HISTORY: THE RESISTANCE AND THE CIVIL WAR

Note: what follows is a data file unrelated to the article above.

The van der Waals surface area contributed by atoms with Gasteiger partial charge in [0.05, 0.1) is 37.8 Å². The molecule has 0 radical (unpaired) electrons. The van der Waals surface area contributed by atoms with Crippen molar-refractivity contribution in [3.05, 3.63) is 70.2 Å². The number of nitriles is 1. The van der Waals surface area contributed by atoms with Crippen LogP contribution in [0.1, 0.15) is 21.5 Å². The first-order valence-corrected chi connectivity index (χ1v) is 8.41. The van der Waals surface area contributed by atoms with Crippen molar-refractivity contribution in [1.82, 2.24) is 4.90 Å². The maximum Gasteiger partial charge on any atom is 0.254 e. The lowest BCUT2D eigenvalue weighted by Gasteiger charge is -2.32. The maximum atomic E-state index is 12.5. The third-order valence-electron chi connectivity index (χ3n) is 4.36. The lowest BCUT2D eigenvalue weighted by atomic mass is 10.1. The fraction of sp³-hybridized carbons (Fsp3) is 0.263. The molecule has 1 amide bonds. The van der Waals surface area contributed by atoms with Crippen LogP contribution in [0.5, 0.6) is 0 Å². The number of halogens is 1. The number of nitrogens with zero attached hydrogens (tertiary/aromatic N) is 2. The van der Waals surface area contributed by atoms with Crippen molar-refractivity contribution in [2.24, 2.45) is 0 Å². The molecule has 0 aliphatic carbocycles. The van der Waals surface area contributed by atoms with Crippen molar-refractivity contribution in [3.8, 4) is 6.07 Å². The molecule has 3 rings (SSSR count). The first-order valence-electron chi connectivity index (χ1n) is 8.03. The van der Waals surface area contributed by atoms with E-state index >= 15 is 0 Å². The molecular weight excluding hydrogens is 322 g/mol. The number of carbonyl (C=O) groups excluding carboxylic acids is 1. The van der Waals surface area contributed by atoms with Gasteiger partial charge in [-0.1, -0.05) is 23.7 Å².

According to relationshipsplus, the country fell into a very serious famine and immediately the first resistance organizations were formed (EAM – which organized its own army, ELAS -, EDES, EKKA). Armed resistance is conventionally started from 25 November 1942, when English sappers, protected by Greek partisans, sabotaged the Gorgopòtamos viaduct. Resistance in Greece, from the end of 1942, spread like wildfire: entire areas of the country were liberated. The puppet government organized the Security Battalions, sadly known for their merciless hunt for patriots (assisted in this by the “X” bands of G. Grivas). In 1943 (the year of resistance victories and terrible reprisals) the prestige of the EAM became such that at the end of July the Partisans’ Headquarters was established (3 seats at ELAS, 1 at EDES, 1 at EKKA, 1 to the British Military Mission). After the withdrawal of the Italians from the war (8 September 1943), the conditions were created for a real provisional government, the Government of the Mountain (or PEEA), established on 10 March 1944 and chaired by the socialist A. Svolos. Negotiations with the government in exile, chaired by G. Papandréu, intensified, and, despite the disagreements on the institutional question (the problem of the monarchy), the formation of a government of national unity was agreed, with the participation of the EAM. The Anglo-Soviet agreements of May 1944 on “areas of influence” meanwhile gave Britain a free hand in Greece. On October 18, the government of national unity chaired by Papandréu landed in Athens and tensions and conflicts intensified: already in November the representatives of the EAM resigned, in protest against the policy inspired by the British whose first objective seemed to be the disarmament of the ‘ELAS. The clashes between police and demonstrators multiplied until, after a month of clashes between ELAS and royalist and British troops in Athens, the Vàrkiza Agreement (February 1945) was reached which envisaged between another was the creation of minimum conditions for calling elections, the organization of a referendum to decide the fate of the monarchy and the total disarmament of ELAS. Tensions and clashes began almost immediately, the elections of March 31 took place without the participation of the EAM which had asked for the postponement (Great Britain and the USA had opposed): the victory of the monarchical concentration was therefore easy and obvious; the anticipation of the referendum and its transformation into a plebiscite for and against the person of the king brought George II back to Greece. Many former partisans went into hiding and thus led to the civil war. A “hot” spot in a “cold war” climate, Greece, according to the doctrine of EAM which had asked for the postponement (Great Britain and the USA had opposed): the victory of the monarchical concentration was therefore easy and obvious; the anticipation of the referendum and its transformation into a plebiscite for and against the person of the king brought George II back to Greece. Many former partisans went into hiding and thus led to the civil war. A “hot” spot in a “cold war” climate, Greece, according to the doctrine of Truman, passed from English to American influence. The civil war, which cost the country more than half a million deaths, ended at the end of 1949.